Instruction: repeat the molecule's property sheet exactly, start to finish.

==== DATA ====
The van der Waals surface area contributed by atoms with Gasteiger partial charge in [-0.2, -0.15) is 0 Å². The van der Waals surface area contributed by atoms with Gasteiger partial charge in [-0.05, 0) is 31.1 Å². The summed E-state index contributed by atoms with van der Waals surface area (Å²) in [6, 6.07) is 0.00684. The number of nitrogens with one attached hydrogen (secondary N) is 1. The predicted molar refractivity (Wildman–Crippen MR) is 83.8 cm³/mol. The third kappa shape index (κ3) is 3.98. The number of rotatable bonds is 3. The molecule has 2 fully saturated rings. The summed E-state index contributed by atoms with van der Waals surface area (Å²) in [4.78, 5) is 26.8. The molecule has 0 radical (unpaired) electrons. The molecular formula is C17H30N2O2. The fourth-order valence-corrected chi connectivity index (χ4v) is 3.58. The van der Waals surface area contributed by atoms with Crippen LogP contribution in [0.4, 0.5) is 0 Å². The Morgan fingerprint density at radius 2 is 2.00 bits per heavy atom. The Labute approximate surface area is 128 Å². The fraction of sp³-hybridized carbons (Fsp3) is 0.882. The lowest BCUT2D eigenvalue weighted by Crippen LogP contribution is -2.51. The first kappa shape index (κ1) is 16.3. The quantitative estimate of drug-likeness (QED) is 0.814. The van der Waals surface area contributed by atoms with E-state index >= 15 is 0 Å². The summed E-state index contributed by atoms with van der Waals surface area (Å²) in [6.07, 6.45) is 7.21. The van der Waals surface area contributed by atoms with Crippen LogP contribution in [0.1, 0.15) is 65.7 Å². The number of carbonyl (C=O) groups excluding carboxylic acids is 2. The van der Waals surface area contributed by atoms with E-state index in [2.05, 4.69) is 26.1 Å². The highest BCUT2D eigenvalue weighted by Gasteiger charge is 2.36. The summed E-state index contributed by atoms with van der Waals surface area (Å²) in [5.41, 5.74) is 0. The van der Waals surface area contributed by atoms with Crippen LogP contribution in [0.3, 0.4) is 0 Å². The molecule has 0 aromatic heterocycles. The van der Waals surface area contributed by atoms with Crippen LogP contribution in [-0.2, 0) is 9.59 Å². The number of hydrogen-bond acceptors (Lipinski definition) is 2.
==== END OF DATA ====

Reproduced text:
The van der Waals surface area contributed by atoms with Gasteiger partial charge in [-0.2, -0.15) is 0 Å². The van der Waals surface area contributed by atoms with Gasteiger partial charge in [-0.05, 0) is 31.1 Å². The summed E-state index contributed by atoms with van der Waals surface area (Å²) in [6, 6.07) is 0.00684. The number of nitrogens with one attached hydrogen (secondary N) is 1. The predicted molar refractivity (Wildman–Crippen MR) is 83.8 cm³/mol. The third kappa shape index (κ3) is 3.98. The number of rotatable bonds is 3. The molecule has 2 fully saturated rings. The summed E-state index contributed by atoms with van der Waals surface area (Å²) in [4.78, 5) is 26.8. The molecule has 0 radical (unpaired) electrons. The molecular formula is C17H30N2O2. The fourth-order valence-corrected chi connectivity index (χ4v) is 3.58. The van der Waals surface area contributed by atoms with Crippen LogP contribution in [0.4, 0.5) is 0 Å². The Morgan fingerprint density at radius 2 is 2.00 bits per heavy atom. The Labute approximate surface area is 128 Å². The fraction of sp³-hybridized carbons (Fsp3) is 0.882. The lowest BCUT2D eigenvalue weighted by Crippen LogP contribution is -2.51. The first kappa shape index (κ1) is 16.3. The quantitative estimate of drug-likeness (QED) is 0.814. The van der Waals surface area contributed by atoms with E-state index >= 15 is 0 Å². The summed E-state index contributed by atoms with van der Waals surface area (Å²) in [6.07, 6.45) is 7.21. The van der Waals surface area contributed by atoms with Crippen LogP contribution in [0.1, 0.15) is 65.7 Å². The number of carbonyl (C=O) groups excluding carboxylic acids is 2. The van der Waals surface area contributed by atoms with E-state index in [2.05, 4.69) is 26.1 Å². The highest BCUT2D eigenvalue weighted by Gasteiger charge is 2.36. The summed E-state index contributed by atoms with van der Waals surface area (Å²) in [5.41, 5.74) is 0. The van der Waals surface area contributed by atoms with Crippen LogP contribution in [0.3, 0.4) is 0 Å². The molecule has 0 aromatic heterocycles. The van der Waals surface area contributed by atoms with Crippen LogP contribution in [-0.2, 0) is 9.59 Å². The number of hydrogen-bond acceptors (Lipinski definition) is 2.